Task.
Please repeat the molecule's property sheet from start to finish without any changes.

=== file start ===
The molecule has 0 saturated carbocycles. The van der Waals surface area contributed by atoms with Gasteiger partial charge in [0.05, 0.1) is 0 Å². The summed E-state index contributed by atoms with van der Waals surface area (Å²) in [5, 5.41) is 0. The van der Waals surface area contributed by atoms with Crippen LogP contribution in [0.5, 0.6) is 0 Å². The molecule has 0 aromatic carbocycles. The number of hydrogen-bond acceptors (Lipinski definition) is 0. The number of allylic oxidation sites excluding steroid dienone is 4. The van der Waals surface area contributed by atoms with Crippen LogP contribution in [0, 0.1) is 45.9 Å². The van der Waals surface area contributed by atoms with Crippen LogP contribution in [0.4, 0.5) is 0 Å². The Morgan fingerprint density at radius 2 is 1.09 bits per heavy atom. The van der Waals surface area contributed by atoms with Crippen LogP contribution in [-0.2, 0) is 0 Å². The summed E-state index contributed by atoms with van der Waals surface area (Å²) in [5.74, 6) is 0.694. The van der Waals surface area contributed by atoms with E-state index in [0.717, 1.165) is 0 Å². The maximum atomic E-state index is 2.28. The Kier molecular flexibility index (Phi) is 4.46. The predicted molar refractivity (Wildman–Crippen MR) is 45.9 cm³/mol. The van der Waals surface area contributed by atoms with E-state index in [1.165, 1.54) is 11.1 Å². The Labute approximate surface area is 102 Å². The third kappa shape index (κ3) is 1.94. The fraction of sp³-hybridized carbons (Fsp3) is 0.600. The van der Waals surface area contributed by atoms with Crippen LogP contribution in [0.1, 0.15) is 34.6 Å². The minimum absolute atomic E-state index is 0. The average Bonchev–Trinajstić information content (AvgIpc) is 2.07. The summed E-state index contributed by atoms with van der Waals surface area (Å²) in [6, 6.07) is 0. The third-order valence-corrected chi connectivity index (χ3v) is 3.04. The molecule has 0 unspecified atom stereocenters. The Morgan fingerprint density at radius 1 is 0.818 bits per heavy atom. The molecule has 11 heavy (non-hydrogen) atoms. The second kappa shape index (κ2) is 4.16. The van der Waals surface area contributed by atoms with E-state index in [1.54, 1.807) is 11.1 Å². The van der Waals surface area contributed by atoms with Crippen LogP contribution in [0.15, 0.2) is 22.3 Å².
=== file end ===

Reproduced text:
The molecule has 0 saturated carbocycles. The van der Waals surface area contributed by atoms with Gasteiger partial charge in [0.05, 0.1) is 0 Å². The summed E-state index contributed by atoms with van der Waals surface area (Å²) in [5, 5.41) is 0. The van der Waals surface area contributed by atoms with Crippen LogP contribution in [0.5, 0.6) is 0 Å². The molecule has 0 aromatic carbocycles. The number of hydrogen-bond acceptors (Lipinski definition) is 0. The number of allylic oxidation sites excluding steroid dienone is 4. The van der Waals surface area contributed by atoms with Crippen LogP contribution in [0, 0.1) is 45.9 Å². The van der Waals surface area contributed by atoms with Crippen LogP contribution in [0.4, 0.5) is 0 Å². The Morgan fingerprint density at radius 2 is 1.09 bits per heavy atom. The van der Waals surface area contributed by atoms with Crippen LogP contribution in [-0.2, 0) is 0 Å². The summed E-state index contributed by atoms with van der Waals surface area (Å²) in [5.74, 6) is 0.694. The van der Waals surface area contributed by atoms with E-state index in [0.717, 1.165) is 0 Å². The maximum atomic E-state index is 2.28. The Kier molecular flexibility index (Phi) is 4.46. The predicted molar refractivity (Wildman–Crippen MR) is 45.9 cm³/mol. The van der Waals surface area contributed by atoms with E-state index in [1.165, 1.54) is 11.1 Å². The Labute approximate surface area is 102 Å². The third kappa shape index (κ3) is 1.94. The fraction of sp³-hybridized carbons (Fsp3) is 0.600. The van der Waals surface area contributed by atoms with Crippen LogP contribution in [0.1, 0.15) is 34.6 Å². The minimum absolute atomic E-state index is 0. The average Bonchev–Trinajstić information content (AvgIpc) is 2.07. The summed E-state index contributed by atoms with van der Waals surface area (Å²) in [6, 6.07) is 0. The third-order valence-corrected chi connectivity index (χ3v) is 3.04. The molecule has 0 unspecified atom stereocenters. The Morgan fingerprint density at radius 1 is 0.818 bits per heavy atom. The molecule has 11 heavy (non-hydrogen) atoms. The second kappa shape index (κ2) is 4.16. The van der Waals surface area contributed by atoms with E-state index in [1.54, 1.807) is 11.1 Å². The van der Waals surface area contributed by atoms with Crippen LogP contribution in [0.15, 0.2) is 22.3 Å².